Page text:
The meaning of the prefix (um, ein, aus, etc.) doesn’t always help you determine the meaning of the word, but it very frequently does. That is, if you know what the prefix (e.g. “aus”) means as well as what the word it’s attached to (“ziehen”) means, very often that will tell you what the whole word (“ausziehen”) means.
Your best bet: umziehen
This just generally means “to move”, as in “to move house”. It makes sense when you understand that “um” merely means “around” in general, so you’re saying “to move around” or “to move in general” (literally “to haul around”, as in to haul around your stuff – remember that “ziehen” means to pull or haul). If you just want to say “to move house” in general, like “We’re moving soon”, use “umziehen”. If you want to specify that you’re moving in, out, or away, then stay tuned because, not surprisingly, the Germans have words for each of those specific situations.
The picture at the top of this post was one of the top image search results on Google.de for “umziehen”, it’s an ad for a moving service.
Ausziehen: to move out…or take off your clothes
Again, the clever ones here have already got an inkling of why this might mean “to get naked”: stop and think about what it literally means (remember, “aus” means “out from” or “off of”).
So you’re pulling (ziehen) out (aus) – no, not that! That’s “rausziehen“… We’re getting salacious enough here, ok? Let’s just stick to “ausziehen” for now. It means to pull or haul from/out, and since “ziehen” is already the verb used to indicate that you’re moving house, when you want to say that you’re “moving out”, you use “ausziehen”.
Can you see how it can mean to take one’s clothes off?
Sure, you’re pulling (ziehen) yourself out of (aus) the clothes. Simple.
Now, the nice thing is that it only means to get undressed when it’s reflexive, that is when you see one of the reflexive pronouns (sich, mich, dich, etc.) in there somewhere. Otherwise “ausziehen” by itself only means “to move out”…but remember not to say one when you mean the other.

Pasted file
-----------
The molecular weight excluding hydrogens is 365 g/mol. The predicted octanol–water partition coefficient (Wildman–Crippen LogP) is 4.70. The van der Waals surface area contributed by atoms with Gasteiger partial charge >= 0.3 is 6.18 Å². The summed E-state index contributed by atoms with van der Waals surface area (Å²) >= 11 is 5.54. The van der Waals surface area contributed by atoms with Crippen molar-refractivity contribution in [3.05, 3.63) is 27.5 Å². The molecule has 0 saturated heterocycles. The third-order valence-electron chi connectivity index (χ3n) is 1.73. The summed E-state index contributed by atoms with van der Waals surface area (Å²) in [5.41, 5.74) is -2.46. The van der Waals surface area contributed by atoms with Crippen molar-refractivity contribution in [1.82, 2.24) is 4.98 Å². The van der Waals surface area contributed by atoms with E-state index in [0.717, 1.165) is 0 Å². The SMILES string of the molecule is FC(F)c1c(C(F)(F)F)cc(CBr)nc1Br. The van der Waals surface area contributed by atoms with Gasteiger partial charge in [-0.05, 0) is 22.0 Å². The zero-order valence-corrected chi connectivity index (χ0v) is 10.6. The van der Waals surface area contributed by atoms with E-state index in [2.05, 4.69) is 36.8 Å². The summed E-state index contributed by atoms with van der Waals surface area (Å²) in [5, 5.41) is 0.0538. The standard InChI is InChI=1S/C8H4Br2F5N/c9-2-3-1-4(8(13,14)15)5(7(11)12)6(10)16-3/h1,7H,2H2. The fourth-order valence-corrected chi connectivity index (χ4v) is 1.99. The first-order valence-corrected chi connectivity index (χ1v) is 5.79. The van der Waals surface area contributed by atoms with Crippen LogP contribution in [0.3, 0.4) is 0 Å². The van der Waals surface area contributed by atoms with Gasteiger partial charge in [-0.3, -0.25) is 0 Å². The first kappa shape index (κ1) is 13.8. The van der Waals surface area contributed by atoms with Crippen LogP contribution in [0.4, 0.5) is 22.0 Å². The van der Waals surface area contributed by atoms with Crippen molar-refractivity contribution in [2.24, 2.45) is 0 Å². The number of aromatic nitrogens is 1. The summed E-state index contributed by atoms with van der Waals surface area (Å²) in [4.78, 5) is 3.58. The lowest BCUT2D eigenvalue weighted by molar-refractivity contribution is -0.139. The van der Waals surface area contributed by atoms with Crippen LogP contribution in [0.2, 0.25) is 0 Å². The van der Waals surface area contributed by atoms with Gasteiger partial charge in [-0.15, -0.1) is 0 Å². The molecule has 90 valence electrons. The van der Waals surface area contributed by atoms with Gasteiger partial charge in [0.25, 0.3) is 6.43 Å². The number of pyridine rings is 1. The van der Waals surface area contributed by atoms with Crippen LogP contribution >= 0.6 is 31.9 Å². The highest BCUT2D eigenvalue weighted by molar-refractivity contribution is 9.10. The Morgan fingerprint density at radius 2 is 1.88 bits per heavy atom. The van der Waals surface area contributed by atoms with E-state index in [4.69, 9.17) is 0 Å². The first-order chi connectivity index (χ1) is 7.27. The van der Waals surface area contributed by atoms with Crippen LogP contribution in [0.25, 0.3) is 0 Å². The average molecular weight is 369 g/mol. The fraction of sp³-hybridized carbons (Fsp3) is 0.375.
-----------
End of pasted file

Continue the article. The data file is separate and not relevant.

In the picture on the left (one of the top results when I searched on Google.de for images about “ausziehen”), “sich” means “oneself”, so it’s saying “to undress oneself”.
Note how the verb functions: you pull yourself out of the clothes, hence why it’s reflexive (that is, you need “mich/dich/sich” to stand in for the person who is being pulled out of the clothes).
Well, “weg” means “away”, “gone” or “gone away from”, so what do you think “wegziehen” means? Right, to move away. The implication is that you will no longer be in the general vicinity (same city/town generally), e.g. “Die meisten Kinder ziehen weg, wenn sie heiraten.” = “Most kids move away when they get married.”
One of the top image search results for this phrase was the image you see on the left, the cover of a book entitled “Moving away to the USA”. So in this instance it’s used to describe people moving from Germany to the U.S., very much “away” then.
“Ein”, as a prefix, means “in” or “into” (can be a bit confusing because there’s another word, also “ein”, that means “one”). Guess what “einziehen” means.
I told you this works most of the time. Yes, it means to move in.
Image results on Google.de for “einziehen” yielded lots of photos of people doing home improvement type activities. I thought this was the funniest one.
Oh, and it can also mean to suck in your belly (it literally means “to pull in”, so…there you go).
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Thanks for taking the time to read this and there will be plenty more good stuff to come (trying to turn out a new post every week or two).